Institute Of Ecologia Y Biodiversidad Ieb

Santiago, Chile

Institute Of Ecologia Y Biodiversidad Ieb

Santiago, Chile
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Molina-Montenegro M.A.,Católica del Norte University | Molina-Montenegro M.A.,University of La Serena | Palma-Rojas C.,University of Concepción | Alcayaga-Olivares Y.,Católica del Norte University | And 6 more authors.
Ecography | Year: 2013

Plasticity and local adaptation have been suggested as two main mechanisms that alien species use to successfully tolerate and invade broad geographic areas. In the present study, we try answer the question if the mechanism for the broad distributional range of T. officinale is for phenotypic plasticity, ecotypic adaptation or both. For this, we used individuals of T. officinale originated from seeds collected in five localities along its latitudinal distribution range in the southern-hemisphere. Seedlings were acclimated at 5 and 25°C for one month. After the acclimation period we evaluated ecophysiological and cytogenetic traits. Additionally, we assessed the fitness at each temperature by recording the seed output of individuals from different localities. Finally, we performed a manipulative experiment in order to assess the tolerance to herbivory and competitive ability between T. officinale from all origins and Hypochaeris scorzonerae a co-occurring native species. Overall, individuals of T. officinale showed high plasticity and ecotypic adaptation for all traits assessed in this study. Changes both in physiology and morphology observed in T. officinale from different origins were mostly correlated, enhancing their ecophysiological performance in temperatures similar to those of their origin. Additionally, all localities showed the same chromosome number and ploidy level. On the other hand, all individuals showed an increase the seed output at 25°C, but those from northern localities increased more. T. officinale from all origins was not significantly affected by herbivory while native showed a negative effect. On the other hand, T. officinale exerted a strong negative effect on the native species, but this former not effected significantly to the invasive T. officinale. High plasticity and local adaptation in all ecophysiological traits, seed-set and the low cytogenetic variability in T. officinale suggests that both strategies are present in this invasive plant species and are not mutually exclusive. Finally, higher tolerance to herbivory and competitive ability suggests that T. officinale could perform successfully in environments with different climatic conditions, and thus colonize and invade South-America. © 2012 The Authors.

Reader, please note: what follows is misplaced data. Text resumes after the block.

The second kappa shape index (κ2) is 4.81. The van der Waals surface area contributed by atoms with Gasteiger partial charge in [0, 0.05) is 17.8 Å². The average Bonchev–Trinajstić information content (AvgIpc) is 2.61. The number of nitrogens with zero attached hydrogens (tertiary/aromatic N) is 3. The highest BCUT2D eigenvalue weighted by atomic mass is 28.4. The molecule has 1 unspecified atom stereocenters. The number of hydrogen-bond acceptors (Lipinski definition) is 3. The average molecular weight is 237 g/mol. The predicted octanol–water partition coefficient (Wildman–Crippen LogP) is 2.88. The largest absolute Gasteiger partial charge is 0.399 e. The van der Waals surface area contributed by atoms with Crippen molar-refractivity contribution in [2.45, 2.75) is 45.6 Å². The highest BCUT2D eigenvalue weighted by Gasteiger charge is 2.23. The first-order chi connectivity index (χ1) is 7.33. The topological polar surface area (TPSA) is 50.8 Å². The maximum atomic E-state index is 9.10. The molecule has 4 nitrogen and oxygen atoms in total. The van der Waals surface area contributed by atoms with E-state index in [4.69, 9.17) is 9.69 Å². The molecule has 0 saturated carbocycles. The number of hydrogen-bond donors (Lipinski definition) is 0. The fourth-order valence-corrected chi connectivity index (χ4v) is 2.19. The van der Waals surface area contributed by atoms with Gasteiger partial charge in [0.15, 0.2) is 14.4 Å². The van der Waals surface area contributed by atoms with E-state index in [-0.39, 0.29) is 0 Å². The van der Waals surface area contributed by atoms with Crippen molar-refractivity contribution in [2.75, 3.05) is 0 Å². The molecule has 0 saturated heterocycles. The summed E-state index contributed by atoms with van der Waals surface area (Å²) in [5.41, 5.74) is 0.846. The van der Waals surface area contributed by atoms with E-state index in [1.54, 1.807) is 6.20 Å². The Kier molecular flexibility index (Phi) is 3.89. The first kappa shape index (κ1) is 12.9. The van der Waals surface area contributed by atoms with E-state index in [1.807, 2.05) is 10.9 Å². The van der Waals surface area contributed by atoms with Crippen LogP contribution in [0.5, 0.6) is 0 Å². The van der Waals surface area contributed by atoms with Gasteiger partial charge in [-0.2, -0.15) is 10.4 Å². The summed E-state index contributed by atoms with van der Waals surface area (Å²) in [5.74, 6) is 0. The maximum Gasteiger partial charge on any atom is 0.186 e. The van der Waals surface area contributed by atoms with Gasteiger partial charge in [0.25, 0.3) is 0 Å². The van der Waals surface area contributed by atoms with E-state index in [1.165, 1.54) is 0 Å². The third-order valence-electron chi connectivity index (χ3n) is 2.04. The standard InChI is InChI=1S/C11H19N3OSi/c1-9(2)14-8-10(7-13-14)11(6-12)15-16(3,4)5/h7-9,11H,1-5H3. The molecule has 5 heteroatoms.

Araujo M.B.,CSIC - National Museum of Natural Sciences | Araujo M.B.,University of Évora | Araujo M.B.,Laboratory Internacional en Cambio Global | Rozenfeld A.,Laboratory Internacional en Cambio Global | And 4 more authors.
Ecography | Year: 2011

Viable populations of species occur in a given place if three conditions are met: the environment at the place is suitable; the species is able to colonize it; co-occurrence is possible despite or because of interactions with other species. Studies investigating the effects of climate change on species have mainly focused on measuring changes in climate suitability. Complex interactions among species have rarely been explored in such studies. We extend network theory to the analysis of complex patterns of co-occurrence among species. The framework is used to explore the robustness of networks under climate change. With our data, we show that networks describing the geographic pattern of co-occurrence among species display properties shared by other complex networks, namely that most species are poorly connected to other species in the network and only a few are highly connected. In our example, species more exposed to climate change tended to be poorly connected to other species within the network, while species more connected tended to be less exposed. Such high connectance would make the co-occurrence networks more robust to climate change. The proposed framework illustrates how network analysis could be used, together with co-occurrence data, to help addressing the potential consequences of species interactions in studies of climate change and biodiversity. However, more research is needed to test for links between co-occurrence and network interactions. © 2011 The Authors.